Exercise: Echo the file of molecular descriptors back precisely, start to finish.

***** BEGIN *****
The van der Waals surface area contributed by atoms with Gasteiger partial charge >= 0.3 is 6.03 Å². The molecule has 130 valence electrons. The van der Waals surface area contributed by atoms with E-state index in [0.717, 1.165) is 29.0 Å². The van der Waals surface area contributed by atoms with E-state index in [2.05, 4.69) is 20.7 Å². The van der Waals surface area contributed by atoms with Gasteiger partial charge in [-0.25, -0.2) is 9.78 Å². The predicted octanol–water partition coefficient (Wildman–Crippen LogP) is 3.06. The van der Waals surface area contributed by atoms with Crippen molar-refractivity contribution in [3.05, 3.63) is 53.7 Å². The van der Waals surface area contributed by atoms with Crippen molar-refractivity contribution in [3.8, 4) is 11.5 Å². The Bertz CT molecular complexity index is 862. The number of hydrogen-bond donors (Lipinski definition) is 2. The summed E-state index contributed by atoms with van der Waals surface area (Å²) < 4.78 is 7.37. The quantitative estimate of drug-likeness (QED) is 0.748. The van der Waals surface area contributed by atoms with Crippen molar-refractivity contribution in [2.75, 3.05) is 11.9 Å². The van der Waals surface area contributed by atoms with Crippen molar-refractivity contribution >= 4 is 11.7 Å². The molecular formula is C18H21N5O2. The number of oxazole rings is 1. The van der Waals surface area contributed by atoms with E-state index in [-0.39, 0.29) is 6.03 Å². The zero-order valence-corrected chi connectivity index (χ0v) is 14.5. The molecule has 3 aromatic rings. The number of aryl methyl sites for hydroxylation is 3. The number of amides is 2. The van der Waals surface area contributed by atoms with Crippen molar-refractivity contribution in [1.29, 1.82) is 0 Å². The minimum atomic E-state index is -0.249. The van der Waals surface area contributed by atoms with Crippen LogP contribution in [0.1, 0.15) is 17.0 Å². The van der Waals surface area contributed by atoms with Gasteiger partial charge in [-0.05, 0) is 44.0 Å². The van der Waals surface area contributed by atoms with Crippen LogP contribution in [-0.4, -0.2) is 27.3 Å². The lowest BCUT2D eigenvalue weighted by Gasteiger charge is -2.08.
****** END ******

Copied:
The van der Waals surface area contributed by atoms with Gasteiger partial charge >= 0.3 is 6.03 Å². The molecule has 130 valence electrons. The van der Waals surface area contributed by atoms with E-state index in [0.717, 1.165) is 29.0 Å². The van der Waals surface area contributed by atoms with E-state index in [2.05, 4.69) is 20.7 Å². The van der Waals surface area contributed by atoms with Gasteiger partial charge in [-0.25, -0.2) is 9.78 Å². The predicted octanol–water partition coefficient (Wildman–Crippen LogP) is 3.06. The van der Waals surface area contributed by atoms with Crippen molar-refractivity contribution in [3.05, 3.63) is 53.7 Å². The van der Waals surface area contributed by atoms with Crippen molar-refractivity contribution in [3.8, 4) is 11.5 Å². The Bertz CT molecular complexity index is 862. The number of hydrogen-bond donors (Lipinski definition) is 2. The summed E-state index contributed by atoms with van der Waals surface area (Å²) < 4.78 is 7.37. The quantitative estimate of drug-likeness (QED) is 0.748. The van der Waals surface area contributed by atoms with Crippen molar-refractivity contribution in [2.75, 3.05) is 11.9 Å². The van der Waals surface area contributed by atoms with Crippen molar-refractivity contribution >= 4 is 11.7 Å². The molecular formula is C18H21N5O2. The number of oxazole rings is 1. The van der Waals surface area contributed by atoms with E-state index in [-0.39, 0.29) is 6.03 Å². The zero-order valence-corrected chi connectivity index (χ0v) is 14.5. The molecule has 3 aromatic rings. The number of aryl methyl sites for hydroxylation is 3. The number of amides is 2. The van der Waals surface area contributed by atoms with Crippen molar-refractivity contribution in [1.29, 1.82) is 0 Å². The minimum atomic E-state index is -0.249. The van der Waals surface area contributed by atoms with Crippen LogP contribution in [0.1, 0.15) is 17.0 Å². The van der Waals surface area contributed by atoms with Gasteiger partial charge in [-0.05, 0) is 44.0 Å². The van der Waals surface area contributed by atoms with Crippen LogP contribution in [-0.4, -0.2) is 27.3 Å². The lowest BCUT2D eigenvalue weighted by Gasteiger charge is -2.08.